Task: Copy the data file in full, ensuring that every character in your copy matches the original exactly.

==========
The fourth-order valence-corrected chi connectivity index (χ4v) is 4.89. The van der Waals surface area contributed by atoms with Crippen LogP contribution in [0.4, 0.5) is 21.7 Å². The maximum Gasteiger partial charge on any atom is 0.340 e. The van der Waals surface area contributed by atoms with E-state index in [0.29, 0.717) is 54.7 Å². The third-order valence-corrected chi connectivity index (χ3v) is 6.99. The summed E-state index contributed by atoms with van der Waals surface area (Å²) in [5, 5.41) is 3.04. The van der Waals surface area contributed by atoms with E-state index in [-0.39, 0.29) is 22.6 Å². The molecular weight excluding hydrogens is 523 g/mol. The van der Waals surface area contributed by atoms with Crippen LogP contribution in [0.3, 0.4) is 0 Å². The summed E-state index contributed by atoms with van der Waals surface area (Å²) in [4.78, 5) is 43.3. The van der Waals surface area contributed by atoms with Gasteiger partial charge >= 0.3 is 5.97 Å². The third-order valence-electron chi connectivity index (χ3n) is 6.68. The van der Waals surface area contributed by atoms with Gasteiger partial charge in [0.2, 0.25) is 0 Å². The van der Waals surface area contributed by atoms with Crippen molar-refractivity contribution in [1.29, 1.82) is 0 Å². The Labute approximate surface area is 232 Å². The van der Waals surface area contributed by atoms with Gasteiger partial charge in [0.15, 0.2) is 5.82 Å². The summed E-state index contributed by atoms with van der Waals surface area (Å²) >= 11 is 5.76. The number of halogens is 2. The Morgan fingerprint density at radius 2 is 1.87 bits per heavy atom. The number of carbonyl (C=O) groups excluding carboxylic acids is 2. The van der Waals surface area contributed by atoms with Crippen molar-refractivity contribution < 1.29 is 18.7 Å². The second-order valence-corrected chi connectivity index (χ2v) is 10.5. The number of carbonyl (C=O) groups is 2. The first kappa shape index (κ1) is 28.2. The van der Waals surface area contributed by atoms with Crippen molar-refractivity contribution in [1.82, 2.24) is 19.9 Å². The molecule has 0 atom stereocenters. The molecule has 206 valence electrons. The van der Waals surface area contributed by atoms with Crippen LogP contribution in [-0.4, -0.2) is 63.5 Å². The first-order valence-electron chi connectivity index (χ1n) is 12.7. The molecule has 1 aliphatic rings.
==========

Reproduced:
The fourth-order valence-corrected chi connectivity index (χ4v) is 4.89. The van der Waals surface area contributed by atoms with Crippen LogP contribution in [0.4, 0.5) is 21.7 Å². The maximum Gasteiger partial charge on any atom is 0.340 e. The van der Waals surface area contributed by atoms with E-state index in [0.29, 0.717) is 54.7 Å². The third-order valence-corrected chi connectivity index (χ3v) is 6.99. The summed E-state index contributed by atoms with van der Waals surface area (Å²) in [5, 5.41) is 3.04. The van der Waals surface area contributed by atoms with E-state index in [-0.39, 0.29) is 22.6 Å². The molecular weight excluding hydrogens is 523 g/mol. The van der Waals surface area contributed by atoms with Crippen LogP contribution in [0.3, 0.4) is 0 Å². The summed E-state index contributed by atoms with van der Waals surface area (Å²) in [4.78, 5) is 43.3. The van der Waals surface area contributed by atoms with Gasteiger partial charge >= 0.3 is 5.97 Å². The third-order valence-electron chi connectivity index (χ3n) is 6.68. The van der Waals surface area contributed by atoms with Gasteiger partial charge in [0.2, 0.25) is 0 Å². The van der Waals surface area contributed by atoms with Crippen molar-refractivity contribution in [1.29, 1.82) is 0 Å². The Labute approximate surface area is 232 Å². The van der Waals surface area contributed by atoms with Gasteiger partial charge in [0.15, 0.2) is 5.82 Å². The summed E-state index contributed by atoms with van der Waals surface area (Å²) >= 11 is 5.76. The number of halogens is 2. The Morgan fingerprint density at radius 2 is 1.87 bits per heavy atom. The number of carbonyl (C=O) groups excluding carboxylic acids is 2. The van der Waals surface area contributed by atoms with Crippen molar-refractivity contribution < 1.29 is 18.7 Å². The second-order valence-corrected chi connectivity index (χ2v) is 10.5. The number of carbonyl (C=O) groups is 2. The first kappa shape index (κ1) is 28.2. The van der Waals surface area contributed by atoms with Crippen molar-refractivity contribution in [1.82, 2.24) is 19.9 Å². The molecule has 0 atom stereocenters. The molecule has 206 valence electrons. The van der Waals surface area contributed by atoms with Crippen LogP contribution in [-0.4, -0.2) is 63.5 Å². The first-order valence-electron chi connectivity index (χ1n) is 12.7. The molecule has 1 aliphatic rings.